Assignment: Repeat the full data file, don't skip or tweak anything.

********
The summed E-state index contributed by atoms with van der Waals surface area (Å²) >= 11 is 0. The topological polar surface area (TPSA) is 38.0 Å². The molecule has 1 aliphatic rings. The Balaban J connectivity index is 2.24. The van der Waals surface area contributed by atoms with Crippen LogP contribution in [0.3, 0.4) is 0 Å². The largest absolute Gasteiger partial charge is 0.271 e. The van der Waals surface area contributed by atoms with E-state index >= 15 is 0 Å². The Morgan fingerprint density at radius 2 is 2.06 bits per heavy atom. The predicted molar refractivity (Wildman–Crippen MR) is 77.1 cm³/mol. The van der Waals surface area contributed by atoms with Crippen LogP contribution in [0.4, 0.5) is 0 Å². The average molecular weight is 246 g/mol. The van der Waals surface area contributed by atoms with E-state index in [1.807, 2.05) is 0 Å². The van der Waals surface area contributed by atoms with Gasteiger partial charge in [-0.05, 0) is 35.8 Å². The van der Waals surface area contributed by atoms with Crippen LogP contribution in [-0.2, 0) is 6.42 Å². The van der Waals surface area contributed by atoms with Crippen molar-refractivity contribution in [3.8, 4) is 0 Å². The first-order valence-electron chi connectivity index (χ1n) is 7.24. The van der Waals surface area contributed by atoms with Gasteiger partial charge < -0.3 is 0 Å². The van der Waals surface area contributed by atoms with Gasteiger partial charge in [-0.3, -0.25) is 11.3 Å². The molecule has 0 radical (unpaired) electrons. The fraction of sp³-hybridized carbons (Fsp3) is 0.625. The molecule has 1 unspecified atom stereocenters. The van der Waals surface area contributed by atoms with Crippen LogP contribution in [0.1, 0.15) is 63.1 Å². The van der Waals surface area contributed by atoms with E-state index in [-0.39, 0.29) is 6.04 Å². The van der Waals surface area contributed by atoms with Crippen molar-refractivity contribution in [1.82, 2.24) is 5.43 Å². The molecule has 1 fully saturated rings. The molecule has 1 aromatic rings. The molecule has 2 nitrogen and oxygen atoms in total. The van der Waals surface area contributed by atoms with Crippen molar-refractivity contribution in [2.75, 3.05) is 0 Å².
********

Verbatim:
The summed E-state index contributed by atoms with van der Waals surface area (Å²) >= 11 is 0. The topological polar surface area (TPSA) is 38.0 Å². The molecule has 1 aliphatic rings. The Balaban J connectivity index is 2.24. The van der Waals surface area contributed by atoms with Crippen LogP contribution in [0.3, 0.4) is 0 Å². The largest absolute Gasteiger partial charge is 0.271 e. The van der Waals surface area contributed by atoms with E-state index >= 15 is 0 Å². The Morgan fingerprint density at radius 2 is 2.06 bits per heavy atom. The predicted molar refractivity (Wildman–Crippen MR) is 77.1 cm³/mol. The van der Waals surface area contributed by atoms with Crippen LogP contribution in [0.4, 0.5) is 0 Å². The average molecular weight is 246 g/mol. The van der Waals surface area contributed by atoms with E-state index in [1.807, 2.05) is 0 Å². The van der Waals surface area contributed by atoms with Gasteiger partial charge in [-0.05, 0) is 35.8 Å². The van der Waals surface area contributed by atoms with Crippen LogP contribution in [-0.2, 0) is 6.42 Å². The van der Waals surface area contributed by atoms with Crippen molar-refractivity contribution in [3.8, 4) is 0 Å². The first-order valence-electron chi connectivity index (χ1n) is 7.24. The van der Waals surface area contributed by atoms with Gasteiger partial charge < -0.3 is 0 Å². The van der Waals surface area contributed by atoms with Gasteiger partial charge in [-0.3, -0.25) is 11.3 Å². The molecule has 0 radical (unpaired) electrons. The fraction of sp³-hybridized carbons (Fsp3) is 0.625. The molecule has 1 unspecified atom stereocenters. The van der Waals surface area contributed by atoms with Crippen LogP contribution in [0.1, 0.15) is 63.1 Å². The van der Waals surface area contributed by atoms with E-state index in [-0.39, 0.29) is 6.04 Å². The van der Waals surface area contributed by atoms with Crippen molar-refractivity contribution in [1.82, 2.24) is 5.43 Å². The molecule has 1 fully saturated rings. The molecule has 1 aromatic rings. The molecule has 2 nitrogen and oxygen atoms in total. The van der Waals surface area contributed by atoms with Crippen molar-refractivity contribution in [2.75, 3.05) is 0 Å².